For no particular reason, a poem for Black History Month in the produce section of a grocery store. Wonder who found it.
by Michael S. Harper
Those four black girls blown up
in that Alabama church
remind me of five hundred
middle passage blacks,
in a net, under water
in Charleston harbor
so redcoats wouldn’t find them.
Can’t find what you can’t see
Sometimes this blog seems like an embarrassing record of all the things I don’t know (I never knew about—I’d never heard of—). My knowledge gaps become most obvious during Black History Month.
For example, I didn’t know much about the bombing of the 16thStreet Baptist Church in Birmingham, Alabama in 1963. Four girls killed, terrible, terrible was the beginning and end of my familiarity with that seminal event in civil rights history. Michael S. Harper’s “American History” sent me back on line to fill in the story, and it’s an awful one. Four girls ages 11-14 were getting ready for Sunday school in the bathroom of the church basement, one just re-tying the sash on her friend’s dress, when fifteen sticks of dynamite set right underneath them went off. The physical damage to the young girls is horrible to read, but the delayed justice for the murderers is infuriating. Not until 1977 was the ringleader jailed, and not until 2000 and 2002 were the co-conspirators prosecuted. J. Edgar Hoover himself shut down the investigation in 1968. After he died, records were un-sealed and the case re-opened.
The other incident mentioned in this poem, the hiding (and presumably murder) of enslaved men underwater in a Charleston harbor was completely unknown to me. And still is. I’m unable to link this to an actual event, so if you know something about it, please fill me in.
There are, unfortunately, many similar accounts of Black people thrown overboard to drown, so Harper’s conjuring of the event may just be an imaginative reference to Middle Passage murders like the ones aboard the Zong, a British-owned slave ship (low on water, the captain ordered 132 Blacks thrown overboard in order to collect insurance money); and the ones aboard the Leusden, a Dutch ship (in a life-threatening storm, the white crew took to the lifeboats and locked 664 Blacks below deck to die); and those aboard the Portuguese ship Tecora, where a third of the 500 Blacks in the slave hold were thrown overboard, chained together and tethered with iron balls. Supplies were running low, you see.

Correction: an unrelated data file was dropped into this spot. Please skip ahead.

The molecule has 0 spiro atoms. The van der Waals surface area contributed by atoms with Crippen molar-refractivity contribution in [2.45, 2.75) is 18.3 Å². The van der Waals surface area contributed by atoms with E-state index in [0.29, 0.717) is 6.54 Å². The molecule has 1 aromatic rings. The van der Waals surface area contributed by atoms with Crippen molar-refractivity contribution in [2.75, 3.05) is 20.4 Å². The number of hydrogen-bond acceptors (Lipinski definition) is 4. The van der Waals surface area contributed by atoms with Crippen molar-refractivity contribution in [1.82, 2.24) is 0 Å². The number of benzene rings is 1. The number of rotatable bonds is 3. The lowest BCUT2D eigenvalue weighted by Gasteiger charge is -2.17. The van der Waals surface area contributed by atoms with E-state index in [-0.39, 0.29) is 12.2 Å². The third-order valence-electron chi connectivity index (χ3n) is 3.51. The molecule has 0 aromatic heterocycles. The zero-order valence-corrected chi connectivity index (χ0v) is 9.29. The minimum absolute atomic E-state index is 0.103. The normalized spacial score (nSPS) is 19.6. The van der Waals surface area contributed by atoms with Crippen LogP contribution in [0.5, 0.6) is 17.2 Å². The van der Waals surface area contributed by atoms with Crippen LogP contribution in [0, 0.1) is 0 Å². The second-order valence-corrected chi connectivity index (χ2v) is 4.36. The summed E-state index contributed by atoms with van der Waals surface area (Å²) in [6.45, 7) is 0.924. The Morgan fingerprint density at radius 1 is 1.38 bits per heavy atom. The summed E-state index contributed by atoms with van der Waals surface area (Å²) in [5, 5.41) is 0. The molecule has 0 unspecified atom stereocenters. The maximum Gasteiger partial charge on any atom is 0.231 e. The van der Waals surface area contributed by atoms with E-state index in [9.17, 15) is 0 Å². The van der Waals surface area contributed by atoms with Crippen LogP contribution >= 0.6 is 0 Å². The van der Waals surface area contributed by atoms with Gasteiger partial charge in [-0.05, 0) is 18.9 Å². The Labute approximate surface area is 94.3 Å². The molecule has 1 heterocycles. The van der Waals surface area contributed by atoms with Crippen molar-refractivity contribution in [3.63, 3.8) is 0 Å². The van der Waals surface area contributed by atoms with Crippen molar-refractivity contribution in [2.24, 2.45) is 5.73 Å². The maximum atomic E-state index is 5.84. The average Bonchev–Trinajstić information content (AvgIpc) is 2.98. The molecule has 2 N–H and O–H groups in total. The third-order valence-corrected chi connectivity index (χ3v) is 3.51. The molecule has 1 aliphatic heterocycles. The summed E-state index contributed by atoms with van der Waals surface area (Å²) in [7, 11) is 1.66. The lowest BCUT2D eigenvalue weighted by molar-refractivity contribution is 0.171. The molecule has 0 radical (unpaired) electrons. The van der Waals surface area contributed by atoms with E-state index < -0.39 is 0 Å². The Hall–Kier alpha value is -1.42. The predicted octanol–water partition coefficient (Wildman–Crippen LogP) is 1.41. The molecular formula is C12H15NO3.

I knew nothing of these. Never learned about them in school, and I never found my way to educate myself. I don’t even know what I don’t know. Only recently did I learn about the Tulsa Race Massacre of 1921, an event so hidden from historical attention that the number of Black Tulsans slaughtered is unknown but guessed to be about 300. And just today, in late February of 2021, I learned of the Draft Riots of 1863. At least a hundred Black citizens of New York City were hunted down by white mobs and lynched. A baby thrown out the window. A son slaughtered in front of his mother. The number of murders is probably closer to 175 and could be double or triple that, unknown and unquantifiable because, as in the poem, Black bodies are concealed. Below the surface. In basements. Under water. In mass graves. Unaccounted for in more ways than one.
Can’t find what you can’t see
Can’t find evidence of injustice if someone’s gotten rid of it, buried it, burned it, or de-humanized the victims.
It’s important to note that in 1970, when Harper wrote this poem, the four Birmingham bombers were still walking around free, their punishment a $100 fine. No wonder the title is bitterly ironic. How much of “American History” is hidden history?
Michael S. Harper (1938-2016) was born in Brooklyn, the oldest of three children. His father worked as a supervisor for the post office, and his mother was a medical secretary. The family had a lot of jazz and blues records, which later influenced Harper’s style.
When he was 13, the family moved to L.A. He was a pre-med student at L.A. City College but transferred to what is now California State University and got his B.A. and M.A. in English while working at the post office. He earned an MFA at Iowa Writers Workshop in 1963.
Poet Gwendolyn Brooks, impressed by his entry to a contest she was judging, helped launch his career in poetry. He taught at several universities in California and Oregon before settling in at Brown University where he chaired the MFA program.
Harper published over a dozen books of poetry. He was the poet laureate of Rhode Island, and won many awards, among them a Guggenheim fellowship and an NEA grant.
He married and had five children, two of whom died at birth. He later divorced. He died at age 78.